The Kalahari and Bushmanland’s indigenous hoodia (Hoodia gordonii) is marketed as a weight loss aid, but the recently published results of a research trial have put industry players on the defensive.
Multinational consumer goods company Unilever conducted the trial in the US to test the efficacy of the perceived appetite-suppressing P57 molecule in hoodia. The trial found that consuming the P57 molecule caused a number of side-effects, and did not result in significant weight loss.
However, South Africa’s leading Hoodia gordonii products producer and exporter, Afriplex, said that the trial’s results could not be looked at in isolation because it focused on P57 molecules that were extracted from hoodia plants using complicated chemical processes, added to a carrier base, and then tested on trial participants.
“Unilever wanted to isolate and extract the P57 glycoside to formulate products for weight loss,” said Afriplex’s CEO, Danie Nel. “But it didn’t know what to expect using only this one glycoside extracted from the hoodia plant.
“It’s actually difficult to say how the P57 will act on its own. There might be other molecules in hoodia that actually complement the P57 glycoside and that negate its side-effects when whole plant material is used.” However, Kirk Bassingthwaighte of hoodia producer and marketer Bassaroot in Namibia, was concerned about how the publication of the Unilever trial results would impact on consumers’ views of hoodia products. “This will definitely have a negative effect on the hoodia industry,” he said.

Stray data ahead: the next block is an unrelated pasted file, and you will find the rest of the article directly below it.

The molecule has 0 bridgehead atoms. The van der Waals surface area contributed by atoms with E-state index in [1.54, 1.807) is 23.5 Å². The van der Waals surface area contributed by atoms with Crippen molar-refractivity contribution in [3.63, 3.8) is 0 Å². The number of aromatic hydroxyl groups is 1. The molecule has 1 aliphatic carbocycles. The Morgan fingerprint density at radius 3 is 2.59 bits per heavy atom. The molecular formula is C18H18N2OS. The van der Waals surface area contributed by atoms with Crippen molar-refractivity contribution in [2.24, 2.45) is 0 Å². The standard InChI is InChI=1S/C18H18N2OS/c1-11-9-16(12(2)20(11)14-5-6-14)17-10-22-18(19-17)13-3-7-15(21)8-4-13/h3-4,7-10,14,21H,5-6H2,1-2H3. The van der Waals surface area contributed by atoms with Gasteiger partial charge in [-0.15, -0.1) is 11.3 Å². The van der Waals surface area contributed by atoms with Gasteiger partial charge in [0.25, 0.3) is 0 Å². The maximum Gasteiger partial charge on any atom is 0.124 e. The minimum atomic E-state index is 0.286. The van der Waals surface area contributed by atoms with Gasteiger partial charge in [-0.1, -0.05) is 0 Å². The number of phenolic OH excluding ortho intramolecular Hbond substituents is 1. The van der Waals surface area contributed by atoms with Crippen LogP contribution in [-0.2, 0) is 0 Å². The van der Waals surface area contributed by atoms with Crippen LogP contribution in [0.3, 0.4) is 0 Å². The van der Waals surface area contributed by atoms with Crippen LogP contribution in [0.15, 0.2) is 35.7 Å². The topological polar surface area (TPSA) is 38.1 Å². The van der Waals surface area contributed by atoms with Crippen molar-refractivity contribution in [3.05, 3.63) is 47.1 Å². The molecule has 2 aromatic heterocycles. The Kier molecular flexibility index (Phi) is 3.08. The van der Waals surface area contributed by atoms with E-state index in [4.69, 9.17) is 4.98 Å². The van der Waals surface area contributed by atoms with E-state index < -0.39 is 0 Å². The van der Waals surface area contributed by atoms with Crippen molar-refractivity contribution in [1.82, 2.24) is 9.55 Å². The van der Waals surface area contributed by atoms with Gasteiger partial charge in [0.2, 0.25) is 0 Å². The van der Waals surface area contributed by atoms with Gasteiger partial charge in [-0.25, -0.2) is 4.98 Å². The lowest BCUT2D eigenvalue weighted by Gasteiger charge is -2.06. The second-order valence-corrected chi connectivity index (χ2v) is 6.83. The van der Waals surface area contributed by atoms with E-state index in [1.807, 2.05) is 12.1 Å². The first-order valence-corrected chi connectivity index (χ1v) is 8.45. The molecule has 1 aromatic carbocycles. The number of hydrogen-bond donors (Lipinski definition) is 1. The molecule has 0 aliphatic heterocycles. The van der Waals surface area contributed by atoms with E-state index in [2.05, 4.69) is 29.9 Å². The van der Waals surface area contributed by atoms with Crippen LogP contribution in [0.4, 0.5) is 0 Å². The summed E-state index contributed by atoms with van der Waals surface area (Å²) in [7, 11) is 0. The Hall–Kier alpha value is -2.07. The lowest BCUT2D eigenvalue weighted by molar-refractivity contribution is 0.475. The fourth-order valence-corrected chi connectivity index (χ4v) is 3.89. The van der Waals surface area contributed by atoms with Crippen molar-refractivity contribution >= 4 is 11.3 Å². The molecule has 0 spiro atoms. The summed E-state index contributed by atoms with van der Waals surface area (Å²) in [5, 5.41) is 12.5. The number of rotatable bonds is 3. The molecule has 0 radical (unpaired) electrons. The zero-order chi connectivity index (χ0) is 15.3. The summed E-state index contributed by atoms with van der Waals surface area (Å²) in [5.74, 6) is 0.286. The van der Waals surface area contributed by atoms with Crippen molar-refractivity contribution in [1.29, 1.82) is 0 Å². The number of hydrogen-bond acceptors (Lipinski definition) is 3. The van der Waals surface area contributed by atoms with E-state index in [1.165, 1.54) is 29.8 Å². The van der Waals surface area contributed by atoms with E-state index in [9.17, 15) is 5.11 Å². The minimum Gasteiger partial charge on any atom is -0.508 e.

He added that while the Unilever trial focused only on the isolated P57 molecule, his company’s products contained dried and crushed whole plant material.
Meanwhile, Unilever’s London-based global media relations director, Trevor Gorin, told Farmer’s Weekly that he wasn’t sure why the trial results were released now given that his company terminated its project on the efficacy of hoodia’s P57 molecule some years ago.
“The trial results have clearly been published, or even republished, by an outside source. Because we pulled out of the project three or four years ago, the publication of these results is not impacting on our business,” Gorin explained. – Lloyd Phillips